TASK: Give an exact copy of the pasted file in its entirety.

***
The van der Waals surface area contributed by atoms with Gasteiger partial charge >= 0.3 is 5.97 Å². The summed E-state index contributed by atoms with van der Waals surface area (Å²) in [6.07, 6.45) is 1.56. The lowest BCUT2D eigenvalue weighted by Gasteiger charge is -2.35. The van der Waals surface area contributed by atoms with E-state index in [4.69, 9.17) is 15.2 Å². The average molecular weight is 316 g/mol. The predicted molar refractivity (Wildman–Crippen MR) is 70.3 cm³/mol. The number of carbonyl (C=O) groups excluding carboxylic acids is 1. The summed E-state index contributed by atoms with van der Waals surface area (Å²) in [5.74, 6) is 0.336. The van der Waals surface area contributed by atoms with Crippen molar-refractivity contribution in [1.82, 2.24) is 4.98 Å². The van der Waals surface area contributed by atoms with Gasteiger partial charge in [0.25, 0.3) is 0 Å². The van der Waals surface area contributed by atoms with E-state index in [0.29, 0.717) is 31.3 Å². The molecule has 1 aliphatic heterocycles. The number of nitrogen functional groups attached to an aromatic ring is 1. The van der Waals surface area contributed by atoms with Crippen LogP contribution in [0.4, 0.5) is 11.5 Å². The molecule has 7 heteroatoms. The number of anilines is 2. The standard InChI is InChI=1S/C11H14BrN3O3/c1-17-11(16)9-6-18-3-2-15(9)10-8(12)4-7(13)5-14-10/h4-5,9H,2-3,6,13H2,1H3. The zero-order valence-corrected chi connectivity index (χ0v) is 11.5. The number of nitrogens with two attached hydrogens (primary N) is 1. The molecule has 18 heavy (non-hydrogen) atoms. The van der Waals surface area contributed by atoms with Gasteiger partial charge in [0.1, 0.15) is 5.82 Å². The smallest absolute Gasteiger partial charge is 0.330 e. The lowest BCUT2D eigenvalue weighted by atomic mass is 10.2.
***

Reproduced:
The van der Waals surface area contributed by atoms with Gasteiger partial charge >= 0.3 is 5.97 Å². The summed E-state index contributed by atoms with van der Waals surface area (Å²) in [6.07, 6.45) is 1.56. The lowest BCUT2D eigenvalue weighted by Gasteiger charge is -2.35. The van der Waals surface area contributed by atoms with E-state index in [4.69, 9.17) is 15.2 Å². The average molecular weight is 316 g/mol. The predicted molar refractivity (Wildman–Crippen MR) is 70.3 cm³/mol. The number of carbonyl (C=O) groups excluding carboxylic acids is 1. The summed E-state index contributed by atoms with van der Waals surface area (Å²) in [5.74, 6) is 0.336. The van der Waals surface area contributed by atoms with Crippen molar-refractivity contribution in [1.82, 2.24) is 4.98 Å². The van der Waals surface area contributed by atoms with Gasteiger partial charge in [0.25, 0.3) is 0 Å². The van der Waals surface area contributed by atoms with E-state index in [0.29, 0.717) is 31.3 Å². The molecule has 1 aliphatic heterocycles. The number of nitrogen functional groups attached to an aromatic ring is 1. The van der Waals surface area contributed by atoms with Crippen LogP contribution in [0.4, 0.5) is 11.5 Å². The molecule has 7 heteroatoms. The number of anilines is 2. The standard InChI is InChI=1S/C11H14BrN3O3/c1-17-11(16)9-6-18-3-2-15(9)10-8(12)4-7(13)5-14-10/h4-5,9H,2-3,6,13H2,1H3. The zero-order valence-corrected chi connectivity index (χ0v) is 11.5. The number of nitrogens with two attached hydrogens (primary N) is 1. The molecule has 18 heavy (non-hydrogen) atoms. The van der Waals surface area contributed by atoms with Gasteiger partial charge in [0.1, 0.15) is 5.82 Å². The smallest absolute Gasteiger partial charge is 0.330 e. The lowest BCUT2D eigenvalue weighted by atomic mass is 10.2.